The third foul probably also was offensive, but it could have been a no-call, too.

In addition to those miscarriages of justice, replays showed one Arkansas player step significantly out of bounds on a baseline drive with a ref in the vicinity:  a no-call. 

Another incident had an Arkansas defender being screened, stick out his leg almost horizontally and trip the driving Zag player, knocking him down and causing the ball to bounce loose:  another no-call. 

National media subsequently crucified the officiating crew, and the NCAA itself was sharply criticised for assigning mediocre officials to the Tourney at any level.

Could the Zags have pulled it out?  Maybe and maybe not, the way they were playing.  But playing eight-on-five made the question moot. 

Now, instead of a huge matchup that everyone was rooting for:  Duke vs Gonzaga, Duke will play Arkansas to try take coach “K” to the Final four—again.

In the Midwest Region, Kansas led all the way, although never by much, and beat Providence 66-61. 

In the other Midwest semi, Iowa State was up three at the half against Miami, but Miami blitzed them in the 2nd half and won going away 70-56.  Miami was led by Kameron Gusty with 27.  Iowa State helped Miami out by shooting just 4-of-22 from behind the arc for the game.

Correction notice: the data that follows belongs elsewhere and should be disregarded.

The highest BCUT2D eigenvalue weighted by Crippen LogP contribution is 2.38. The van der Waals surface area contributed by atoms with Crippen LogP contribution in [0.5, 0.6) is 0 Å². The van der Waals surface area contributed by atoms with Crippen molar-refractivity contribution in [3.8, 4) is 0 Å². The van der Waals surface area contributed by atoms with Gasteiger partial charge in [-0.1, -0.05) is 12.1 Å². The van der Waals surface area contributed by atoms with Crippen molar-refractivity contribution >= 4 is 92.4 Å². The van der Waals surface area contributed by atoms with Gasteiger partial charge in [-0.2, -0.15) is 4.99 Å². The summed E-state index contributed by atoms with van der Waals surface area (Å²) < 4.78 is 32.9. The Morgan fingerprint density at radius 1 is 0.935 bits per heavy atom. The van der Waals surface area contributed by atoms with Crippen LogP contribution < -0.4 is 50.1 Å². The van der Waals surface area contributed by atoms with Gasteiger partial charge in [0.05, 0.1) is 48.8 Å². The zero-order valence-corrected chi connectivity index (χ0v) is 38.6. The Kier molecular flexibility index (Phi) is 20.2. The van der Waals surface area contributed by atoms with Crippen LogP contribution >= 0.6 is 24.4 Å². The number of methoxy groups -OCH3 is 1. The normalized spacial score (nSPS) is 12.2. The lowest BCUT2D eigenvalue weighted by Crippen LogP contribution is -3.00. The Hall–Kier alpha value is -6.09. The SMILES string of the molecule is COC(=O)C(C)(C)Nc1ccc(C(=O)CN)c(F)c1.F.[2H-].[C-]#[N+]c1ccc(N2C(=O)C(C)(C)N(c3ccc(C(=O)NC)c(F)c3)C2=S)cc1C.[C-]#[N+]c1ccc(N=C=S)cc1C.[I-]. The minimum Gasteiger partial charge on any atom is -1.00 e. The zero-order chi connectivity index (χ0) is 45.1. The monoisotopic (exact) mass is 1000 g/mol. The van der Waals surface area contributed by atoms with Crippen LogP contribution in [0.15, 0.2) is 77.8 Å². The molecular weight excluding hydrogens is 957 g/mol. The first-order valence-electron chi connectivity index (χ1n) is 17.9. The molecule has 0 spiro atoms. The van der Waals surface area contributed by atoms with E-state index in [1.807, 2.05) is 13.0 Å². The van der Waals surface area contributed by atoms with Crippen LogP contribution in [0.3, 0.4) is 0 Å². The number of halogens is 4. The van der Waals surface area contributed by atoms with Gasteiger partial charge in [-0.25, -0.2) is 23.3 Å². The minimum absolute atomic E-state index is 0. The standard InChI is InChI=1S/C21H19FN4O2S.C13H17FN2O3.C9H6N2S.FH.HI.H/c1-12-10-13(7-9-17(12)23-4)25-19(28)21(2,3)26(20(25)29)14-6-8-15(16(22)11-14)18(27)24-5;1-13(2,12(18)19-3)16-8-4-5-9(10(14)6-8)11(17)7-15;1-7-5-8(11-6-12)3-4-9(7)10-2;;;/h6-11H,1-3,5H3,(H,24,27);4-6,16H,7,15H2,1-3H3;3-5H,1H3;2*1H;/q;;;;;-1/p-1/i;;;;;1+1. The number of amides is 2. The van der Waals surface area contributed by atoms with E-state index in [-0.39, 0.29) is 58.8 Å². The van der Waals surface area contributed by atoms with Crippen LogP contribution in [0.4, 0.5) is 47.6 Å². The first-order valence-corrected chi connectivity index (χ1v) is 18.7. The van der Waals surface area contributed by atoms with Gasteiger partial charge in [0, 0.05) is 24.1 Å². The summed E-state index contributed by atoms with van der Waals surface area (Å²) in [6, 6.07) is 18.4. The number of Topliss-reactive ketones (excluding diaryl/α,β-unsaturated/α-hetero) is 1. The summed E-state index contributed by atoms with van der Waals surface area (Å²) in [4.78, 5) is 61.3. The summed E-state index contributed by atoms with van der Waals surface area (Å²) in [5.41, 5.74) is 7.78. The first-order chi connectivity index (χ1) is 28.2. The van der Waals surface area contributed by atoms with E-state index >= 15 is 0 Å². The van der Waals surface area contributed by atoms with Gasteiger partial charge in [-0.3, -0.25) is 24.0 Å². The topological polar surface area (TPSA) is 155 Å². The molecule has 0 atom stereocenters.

In the East Region, UCLA led North Carolina by three at the halfway point, but UNC slowly pulled them back.  It was a one-point game with less than two minutes left, but UNC found another gear and won going away 73-66. 

UNC drew a big game when they needed it most from Caleb Love, who led them with 30 points.

The other East Region semi provided the biggest excitement on Friday as tiny Cinderella team, St. Peter’s, the 15th seed, made history by defeating #3 seed Purdue and its (really) big guys, 67-64. 

Purdue was much bigger up front with Zack Edey at 223cm and Trevion Williams at 208cm, but St. Peter’s packed it in, played very solid defence, ran good, patient offence, and played pretty much everybody for some significant minutes. 

Their leading scorer had 14, and two others scored in double figures, one a reserve off the bench, but the rest of the scoring was pretty spread out.  In the end, it was enough for the win. 

St. Peter’s becomes the first #15 seed ever to make it to the Elite 8 in NCAA history.  Previously, the highest seeds to reach that point were a #11 and a #12, the latter being Oregon State last year. 

St. Peter’s now will play North Carolina, one of the most storied programs in D-I basketball history, for the right to be in the Final Four.

A COUPLE of quick NBA notes:

With a 60-14 record and eight games left in the season, the Phoenix Suns have locked up the best overall record in the NBA this season and, thus, #1 seed throughout the playoffs. 

They will start as the home team in every playoff series they reach.  Last season, they made it to the Finals, only to lose to the Milwaukee Bucks.  They should be the favorites to take it all this year, although they have stumbled a bit in the last few games.

Also, the state of New York has now removed its restriction on un-vaccinated players being allowed to play in the state. 

For the homestanding Brooklyn Nets, this is great news as it now allows Kyrie Irving to play in all their remaining games, rather than only in away games outside New York state.

Mar 26